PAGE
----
The chief executive of the Minerals Council of Australia, Brendan Pearson, has come out swinging in the media recently criticising moves by the investment and superannuation industry to divest from fossil fuels and questioning its ethics.
Is it any wonder? When the very existence of the industry that you represent is ethically questionable, it appears the only form of defence is attack.
It is noteworthy that Pearson’s comments fail to make any mention of global warming and the devastating impact coal has on the future of our planet. This is not a subjective ethical argument. It is as close to scientific fact as you can get with 97 per cent consensus.
Additionally, a survey released this week from environmental group 350.org showed that 67 per cent of consumers would change superannuation funds based on their exposure to fossil fuels.
When funds are bold enough to make the decision to shelter their clients from the risks of climate change and cease supporting its continued degradation of the planet, they should be applauded. Even if, as an ethical fund manager, we wish the rest of the market would go much further and faster.
To support his pro-coal arguments Pearson has made two easily challengeable claims.
Firstly he has questioned the ethical consistency of investing in wind turbines when they are made using coal-fired power as inputs. There is no inconsistency. Using an old, fading technology to manufacture the next generation's infrastructure is ethically acceptable as a justifiable part of transitioning to a new clean economy. Imagine what our future would look like if this was all that coal was used for.
The second argument he has used is to refer to the International Energy Agency’s recent report as supporting coal. This is hugely misleading. That report was not supporting the future growth of coal. Quite the opposite. It was lamenting the continued growth of coal and warning about the risks that this growth will bring to hitting the 2-degree target. Citing the fact that there is a belief that something will happen is not the same as saying whether or not it should happen nor whether it will be a good investment for that matter.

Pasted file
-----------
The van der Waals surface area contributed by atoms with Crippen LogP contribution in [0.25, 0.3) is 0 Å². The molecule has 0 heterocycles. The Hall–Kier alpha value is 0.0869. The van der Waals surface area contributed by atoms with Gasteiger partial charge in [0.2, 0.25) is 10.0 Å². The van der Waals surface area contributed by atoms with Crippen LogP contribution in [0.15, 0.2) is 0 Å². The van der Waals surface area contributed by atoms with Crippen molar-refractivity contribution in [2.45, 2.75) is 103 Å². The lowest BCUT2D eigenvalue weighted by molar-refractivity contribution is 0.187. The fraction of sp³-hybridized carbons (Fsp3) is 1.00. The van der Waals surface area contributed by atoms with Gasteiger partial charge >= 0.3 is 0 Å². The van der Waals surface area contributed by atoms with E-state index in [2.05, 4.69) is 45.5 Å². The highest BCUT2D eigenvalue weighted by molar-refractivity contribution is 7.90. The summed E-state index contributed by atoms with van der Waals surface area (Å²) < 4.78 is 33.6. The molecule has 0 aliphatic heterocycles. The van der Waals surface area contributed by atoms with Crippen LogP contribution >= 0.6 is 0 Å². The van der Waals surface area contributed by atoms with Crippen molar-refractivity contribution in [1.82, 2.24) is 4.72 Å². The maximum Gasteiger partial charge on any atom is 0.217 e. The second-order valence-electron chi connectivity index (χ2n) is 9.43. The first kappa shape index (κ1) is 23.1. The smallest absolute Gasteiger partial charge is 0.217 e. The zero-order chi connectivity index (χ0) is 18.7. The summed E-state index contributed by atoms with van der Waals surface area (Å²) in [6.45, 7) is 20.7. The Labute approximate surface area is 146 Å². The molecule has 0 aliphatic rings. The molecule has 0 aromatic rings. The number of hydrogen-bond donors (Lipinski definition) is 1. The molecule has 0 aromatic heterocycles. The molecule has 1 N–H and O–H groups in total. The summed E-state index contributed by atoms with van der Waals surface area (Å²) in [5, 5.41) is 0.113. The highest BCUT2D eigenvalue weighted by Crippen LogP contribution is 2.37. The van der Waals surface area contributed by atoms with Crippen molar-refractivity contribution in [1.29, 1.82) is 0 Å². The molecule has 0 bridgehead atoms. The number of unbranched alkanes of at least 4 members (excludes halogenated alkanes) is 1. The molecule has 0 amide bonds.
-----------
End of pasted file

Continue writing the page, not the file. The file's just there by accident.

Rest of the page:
But rather than be satisfied to question the basis on which funds are increasingly dumping coal, Pearson has been attempting to build a dubious ethical case for its continued existence.
The continued burning of coal, goes his argument, will help lift millions of impoverished people in the world out of energy and economic poverty. How obscene. It’s not enough that we have learned from our own mistakes but we wish to inflict those mistakes onto others. Not to mention that the people that will be most impacted by global warming will be the very people that we are supposedly helping. The logic of this is perverse. May they be saved from our “charity”.
There are many solutions that are available to the developing world to give access to basic heating and lighting needs through the use of affordable and accessible solar and other renewable solutions. Organisations such as Pollinate Energy work at a grass roots level to encourage local entrepreneurs to build businesses selling solar products to the urban poor. The program is aimed at “leapfrogging” fossil fuels and moving straight onto a distributed, clean energy future. The newly elected Prime Minister of India has proclaimed renewable energy critical to lifting 400 million of its people out of energy poverty. Here is an emerging economy’s own leader proclaiming a fossil fuel free future and we, in all our greed, want to inflict our poison on them.
Soon after Pearson made his comments, the United States announced emissions control plans and South Korea announced a tax on coal imports, along with caps on emissions making our domestic policy position increasingly backward looking. Domestically, the Lowy Institute released its annual survey showing that 45 per cent of people were seriously concerned about climate change and 63 per cent wanted the Abbott Government to take a leadership position on climate change, a result that has increased steadily over the past two years.
The tide is rising against Pearson’s industry and the government policy that appears aimed at keeping it on life support. Enlightened superfunds can see this. What a great outcome for their members.
Phil Vernon is managing director of Australian Ethical Investments a superannuation and investment manager that invests according to strict ethical criteria. They have never invested in coal.